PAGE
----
After a short period of storage in the Kidderminster Carriage Shed, 70759 was moved to the former cattle dock siding at Bewdley. Some initial conservation work was undertaken, including replacing a few rotten panels with exterior grade plywood and removing the guard's lookout which had mostly turned to rust. While still at Buckfastleigh the roof had been repaired and one side repainted in plain maroon. The other side, which was still in David & Charles' yellow and black livery, was therefore repainted maroon to match. Internally the 'long van' was re-painted and converted to house-the LNERLondon & North Eastern Railway/Bewdley Station Funds joint shop, while the shorter van was used as a storeroom for parts waiting to be fitted to GNR 2701. By the end of 2005 some initial design work for the conversion to a passenger brake had begun,[4] although with the Fund's other carriages requiring work and significant fund raising needed for the conversion work, it was considered a 'long term project'.

Donor vehicle 70442

Early in 2009 the owners of the Lakeside and Haverthwaite Railway indicated their desire to dispose of GresleySir Nigel Gresley, Chief Mechanical Engineer (CME) of the London & North Eastern Railway 1923-1941 Full Brake 4149 which had served for around 30 years as staff accommodation. There was little interest from elsewhere and the SVRSevern Valley Railway needed a spare set of bogies, so it was bought by SVR(H) (with the aid of a loan from the LNERLondon & North Eastern Railway (SVRSevern Valley Railway) Coach Fund) with the intention of bringing it to the SVRSevern Valley Railway to be dismantled for spares. Shortly afterwards Railway Vehicle Preservations (RVP) advised the SVRSevern Valley Railway that they owned an identical Brake to 70759, BGP 70442 (built in 1941 to Diagram 315 Lot 1017 and originally numbered LNERLondon & North Eastern Railway 4069), whose bodywork was in far worse condition but which they wished to restore. With the agreement of all three parties, 4149 was therefore moved from the Lake District to Swithland on the GCRGreat Central Railway. After inspection, the two carriages were swapped apart from the bogies, 4149's being in better condition. RVP went on to restore 4149, a carriage of some historical significance,[note 1] while the source of spares which eventually arrived on the SVRSevern Valley Railway comprised the poor bodywork but relatively good underframe of 70442 mounted on 4149's bogies[5].


By mid-2010 the Fund was in a position to begin the conversion of 70759 to return it to service as a second LNERLondon & North Eastern Railway brake van (BTK) for the teak set. This would be a major and costly undertaking and be dependent on securing grants and match-funding donations. In order to maximise the funding opportunities Fund decided to gift 70759 to the SVRSevern Valley Railway Rolling Stock Trust (now the Severn Valley Railway Charitable Trust Ltd). The project would then be physically undertaken by the LNERLondon & North Eastern Railway (SVRSevern Valley Railway) Coach Fund team on behalf of the Trust. A survey had been carried out which revealed a number of compromises made during the carriage's wartime construction. These included pressed steel corner brackets rather than the usual stronger wrought iron ones, nails used instead of the usual screws, and an assortment of different bolts to secure the pigeon basket racks. Many of the lower and end panels were of plywood rather than teak, which was in short supply at the time.[5]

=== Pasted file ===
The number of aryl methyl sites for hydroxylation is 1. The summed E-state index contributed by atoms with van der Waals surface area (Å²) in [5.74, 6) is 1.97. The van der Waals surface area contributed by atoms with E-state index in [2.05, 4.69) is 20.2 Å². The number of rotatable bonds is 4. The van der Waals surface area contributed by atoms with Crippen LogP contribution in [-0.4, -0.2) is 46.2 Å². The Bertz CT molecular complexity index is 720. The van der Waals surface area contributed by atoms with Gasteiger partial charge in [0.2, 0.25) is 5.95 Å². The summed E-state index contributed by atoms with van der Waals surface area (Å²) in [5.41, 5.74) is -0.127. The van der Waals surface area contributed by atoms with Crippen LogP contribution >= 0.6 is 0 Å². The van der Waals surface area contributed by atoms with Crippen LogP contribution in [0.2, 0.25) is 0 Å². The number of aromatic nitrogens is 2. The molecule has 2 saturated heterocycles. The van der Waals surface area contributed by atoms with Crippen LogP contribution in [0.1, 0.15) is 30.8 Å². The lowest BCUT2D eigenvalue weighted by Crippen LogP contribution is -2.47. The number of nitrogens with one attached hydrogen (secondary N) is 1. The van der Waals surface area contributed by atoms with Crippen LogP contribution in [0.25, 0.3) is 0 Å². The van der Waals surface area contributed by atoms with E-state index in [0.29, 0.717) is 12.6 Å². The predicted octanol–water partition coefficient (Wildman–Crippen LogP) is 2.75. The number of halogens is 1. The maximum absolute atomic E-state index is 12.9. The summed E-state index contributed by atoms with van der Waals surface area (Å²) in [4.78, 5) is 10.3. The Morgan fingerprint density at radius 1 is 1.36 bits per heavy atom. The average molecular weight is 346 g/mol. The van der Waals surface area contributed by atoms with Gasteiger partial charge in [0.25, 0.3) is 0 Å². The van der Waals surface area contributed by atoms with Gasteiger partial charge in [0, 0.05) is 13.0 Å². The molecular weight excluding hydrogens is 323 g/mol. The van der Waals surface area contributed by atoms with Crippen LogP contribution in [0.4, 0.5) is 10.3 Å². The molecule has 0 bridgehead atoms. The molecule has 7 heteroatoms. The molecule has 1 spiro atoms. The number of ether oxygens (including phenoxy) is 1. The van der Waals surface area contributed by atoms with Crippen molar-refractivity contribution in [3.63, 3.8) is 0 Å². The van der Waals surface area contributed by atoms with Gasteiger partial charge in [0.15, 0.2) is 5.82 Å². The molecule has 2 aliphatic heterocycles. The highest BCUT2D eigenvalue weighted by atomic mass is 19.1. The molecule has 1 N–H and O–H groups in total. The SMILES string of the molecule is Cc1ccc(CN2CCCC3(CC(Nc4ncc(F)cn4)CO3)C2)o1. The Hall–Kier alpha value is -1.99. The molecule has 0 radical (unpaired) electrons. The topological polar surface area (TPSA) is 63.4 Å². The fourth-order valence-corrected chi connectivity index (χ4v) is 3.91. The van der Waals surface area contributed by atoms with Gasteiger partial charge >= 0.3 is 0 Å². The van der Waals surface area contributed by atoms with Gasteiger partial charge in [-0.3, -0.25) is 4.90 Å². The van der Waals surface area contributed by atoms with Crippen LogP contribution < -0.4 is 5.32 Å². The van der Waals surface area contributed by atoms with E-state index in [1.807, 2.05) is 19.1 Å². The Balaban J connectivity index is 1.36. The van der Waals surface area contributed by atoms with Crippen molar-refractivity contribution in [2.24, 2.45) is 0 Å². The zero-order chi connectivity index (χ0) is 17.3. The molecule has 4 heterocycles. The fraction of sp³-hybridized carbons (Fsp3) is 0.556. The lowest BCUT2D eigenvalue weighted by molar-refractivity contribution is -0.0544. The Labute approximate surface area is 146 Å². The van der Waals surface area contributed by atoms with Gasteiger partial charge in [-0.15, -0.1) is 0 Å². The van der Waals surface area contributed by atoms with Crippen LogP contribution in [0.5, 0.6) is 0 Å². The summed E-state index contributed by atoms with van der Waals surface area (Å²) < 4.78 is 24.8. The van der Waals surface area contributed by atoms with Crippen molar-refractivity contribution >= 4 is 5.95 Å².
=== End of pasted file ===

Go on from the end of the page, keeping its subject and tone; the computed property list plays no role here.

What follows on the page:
The design chosen for the conversion essentially followed LNERLondon & North Eastern Railway Diagram 114, a four-compartment corridor Brake Third (BTK). The four compartments and corridor, together with a toilet, would occupy the 'large van' end while the 'small van' end would be retained as the Brake's luggage van. However there would be variations from that diagram, principally that the guard would normally be accommodated in the far corner of the luggage van (a similar layout to LNER 24068). As the full Brakes gave the guard the relative luxury of a compartment at the centre of the carriage, this feature was to be retained, both to give the SVRSevern Valley Railway guards some comfort and also to save altering the brake gear.[5].

GWR Snake C 1145, which had recently been refurbished by The LNERLondon & North Eastern Railway (SVRSevern Valley Railway) Coach Fund, became the Fund's new shop, while 70759 moved into Bewdley Yard on 8 December 2010 for restoration work to begin. 70759's own underframe was heavily corroded and therefore an early part of the restoration involved dismantling the body of 70442 while recovering any useful spare parts, and then overhauling its underframe. On 12 July 2011 the body of 70759 was moved onto the newly refurbished underframe of 70442, which by that time had been purchased from SVRSevern Valley Railway(H) by the Charitable Trust to ensure the latter would have 'clear title' to the completed vehicle.[6] A time lapse video of the move is available on Underframe Swop.